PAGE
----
The brush cutter assembly 20 shown in FIGS. 1-3 comprises a rotatable circular brush cutter blade disc 50 mounted to a drive shaft 52 that extends from a hydraulic motor assembly 54 downwardly through a support framework 56 and a cutter blade housing 58. The housing 58 is an inverted pan that shrouds the cutter blade; comprising a top circular portion 58a, a downwardly and outwardly extending frustro-conical rim portion 58b, and a replaceable, flexible, circular skirt portion 58c. Part of the pan portions 58a-58c may be cut away as shown in FIG. 1 to expose the cutter blade 50 so that sideways cutting can occur by shifting the cutter assembly sideways into the material to be cut. The support framework 56 comprises a pair of upstanding parallel side plates, of which one--56a--is shown, which are secured to the top of the housing 58, as by welding; a back plate 56b and a front plate 56c extending between the side plates and secured thereto, as by welding; a top plate 56d extending between the side plates and secured thereto for support of the hydraulic motor assembly, as by welding; the top, back and front plates providing an enclosed cavity above the housing pan 58a within which the hydraulic motor assembly and drive shaft may extend in a protected environment; and an access door 56e may be provided for service access into the cavity.

An extension 56f is provided for each of the side plates 56a for mounting the cutter assembly on the end of the boom 16 combination. The end of the boom combination 16 is pivotally connected to the side plate extensions 56f at 60, and the end of the kinematic linkage 34 is pivotally connected to the side plate extensions 56f at 62. Consequently, extension and retraction of the hydraulic cylinder 32 will effect pivotal downward and upward movement of the cutter assembly about the pivot point 60.

Rearwardly of the framework cavity and back plate 56b, an excavator bucket 70 may be provided. This bucket comprises a pair of side plates 72 extending rearwardly of the framework side plates 56a, beneath the side plate extensions 56f, and secured to the side plates 56a and their extensions 56f, as by welding; and a bottom plate 74 secured to the side plates 72, as by welding, and provided with a depending shoe plate or clete 74a. The bucket side plates 72 may be countered along their rearward edges as shown to provide a rearwardly-opening scoop which may be used to grub and excavate. A thumb 80 may be provided by attachment to the framework extensions 56f at pivot point 69 and supported at midlength by support leg 82 depending from boom extension 26c. When the bucket 70 is provided in combination with the thumb 80, an object such as a log can be gripped between the bucket rearward edges and the thumb, and moved out of the way during a brush cutting operation. The thumb itself may comprise a pair of side plates 80a, cross-connected by bracket 80c, and pivotally mounted to pivot point 60 by the same cross shaft 61 that mounts the cutter assembly to the boom combination (see FIG. 3).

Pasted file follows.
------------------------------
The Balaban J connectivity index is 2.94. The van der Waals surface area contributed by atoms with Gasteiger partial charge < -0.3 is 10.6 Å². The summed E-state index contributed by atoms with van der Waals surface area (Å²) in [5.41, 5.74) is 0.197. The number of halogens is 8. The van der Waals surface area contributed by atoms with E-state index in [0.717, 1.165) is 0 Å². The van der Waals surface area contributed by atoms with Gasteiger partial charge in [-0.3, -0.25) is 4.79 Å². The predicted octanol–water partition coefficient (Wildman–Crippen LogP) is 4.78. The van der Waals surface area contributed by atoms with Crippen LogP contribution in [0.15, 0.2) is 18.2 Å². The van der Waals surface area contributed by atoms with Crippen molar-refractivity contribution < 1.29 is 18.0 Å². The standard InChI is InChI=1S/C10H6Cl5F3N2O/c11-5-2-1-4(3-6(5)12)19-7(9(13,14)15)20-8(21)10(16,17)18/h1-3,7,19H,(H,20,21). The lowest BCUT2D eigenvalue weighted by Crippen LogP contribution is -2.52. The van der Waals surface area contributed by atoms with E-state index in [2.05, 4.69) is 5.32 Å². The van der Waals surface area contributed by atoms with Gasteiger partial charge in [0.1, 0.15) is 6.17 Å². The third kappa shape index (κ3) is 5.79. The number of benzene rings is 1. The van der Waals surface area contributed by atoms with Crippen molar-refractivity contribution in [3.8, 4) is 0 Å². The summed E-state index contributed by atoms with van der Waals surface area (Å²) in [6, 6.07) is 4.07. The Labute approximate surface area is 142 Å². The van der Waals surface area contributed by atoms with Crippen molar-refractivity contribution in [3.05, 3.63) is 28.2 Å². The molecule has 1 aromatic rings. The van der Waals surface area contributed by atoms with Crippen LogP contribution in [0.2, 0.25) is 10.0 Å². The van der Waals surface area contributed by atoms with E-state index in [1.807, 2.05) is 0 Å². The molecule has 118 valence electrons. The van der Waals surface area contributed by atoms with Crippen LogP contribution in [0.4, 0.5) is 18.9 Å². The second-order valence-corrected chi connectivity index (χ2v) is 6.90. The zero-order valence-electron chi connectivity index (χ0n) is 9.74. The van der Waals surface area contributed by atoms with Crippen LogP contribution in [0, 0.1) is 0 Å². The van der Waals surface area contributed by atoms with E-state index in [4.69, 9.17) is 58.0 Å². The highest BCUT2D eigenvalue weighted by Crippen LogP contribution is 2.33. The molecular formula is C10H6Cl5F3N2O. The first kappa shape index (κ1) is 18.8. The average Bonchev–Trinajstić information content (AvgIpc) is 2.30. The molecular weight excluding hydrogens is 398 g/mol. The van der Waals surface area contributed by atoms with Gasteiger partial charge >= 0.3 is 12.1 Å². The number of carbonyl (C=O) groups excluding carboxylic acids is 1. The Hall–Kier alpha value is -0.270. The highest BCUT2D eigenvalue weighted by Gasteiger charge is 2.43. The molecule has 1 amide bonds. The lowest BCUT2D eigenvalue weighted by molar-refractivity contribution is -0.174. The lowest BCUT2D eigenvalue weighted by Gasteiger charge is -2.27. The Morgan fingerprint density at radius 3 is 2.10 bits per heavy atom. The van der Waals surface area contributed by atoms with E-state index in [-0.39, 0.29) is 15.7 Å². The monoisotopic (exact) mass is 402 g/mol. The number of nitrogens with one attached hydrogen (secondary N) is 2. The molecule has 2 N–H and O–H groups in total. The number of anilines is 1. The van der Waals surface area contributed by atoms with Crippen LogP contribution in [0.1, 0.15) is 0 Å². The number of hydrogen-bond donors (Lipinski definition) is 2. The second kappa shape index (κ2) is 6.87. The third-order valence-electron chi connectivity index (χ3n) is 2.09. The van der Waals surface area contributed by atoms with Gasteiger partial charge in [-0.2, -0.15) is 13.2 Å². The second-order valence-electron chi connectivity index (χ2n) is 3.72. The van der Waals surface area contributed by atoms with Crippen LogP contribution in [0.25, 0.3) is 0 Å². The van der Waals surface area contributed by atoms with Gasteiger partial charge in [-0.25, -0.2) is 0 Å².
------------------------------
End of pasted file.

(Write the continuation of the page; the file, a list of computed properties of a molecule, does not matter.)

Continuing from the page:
FIGS. 6-9 illustrate a preferred form of cutter assembly 20. This embodiment comprises a cutter blade disc housing 90 having an inverted pan configuration, a support framework composed of a pair of side plates 92 welded to the top of the housing 90 such that the side plates are parallel to one another, and back, front and top plates, 94, 96 and 98 respectively; the back and top plates being welded to the side plates 92, and the front plate being bolted to the front edges of the side plates. The side plates are shaped to provide a rear portion that extends behind the housing pan with the rear extension of each side plate having a bottom edge 92a coplanar with the bottom of the housing pan edge 90a. The flexible skirt portion 91 is bolted to the bottom edge of the housing pan and depend therefrom. The rear extension of the side plates, behind the back plate 94, provides a bucket or scoop section which may be employed to grub or scrape during a brush cutting operation. A rear extension bottom plate 100 is welded between the side plates at the bottom edges 92a to provide a bottom wall for the bucket section. The rear extension of each side plate also projects upward and rearward to provide points 102 and 104 of attachment for attaching the cutter assembly to the end of a boom combination 16; attachment point 102 for attachment to the in-line pivot linkage 34 by means of a cross shaft 102a and attachement point 104 for attachment to the end of boom 16c by means of a cross shaft 104a. The upper rearward extension, of each side plate, terminates generally vertically above the terminus of bucket bottom plate 100 and is interconnected thereto by a generally vertically-extending concave back edge 90b.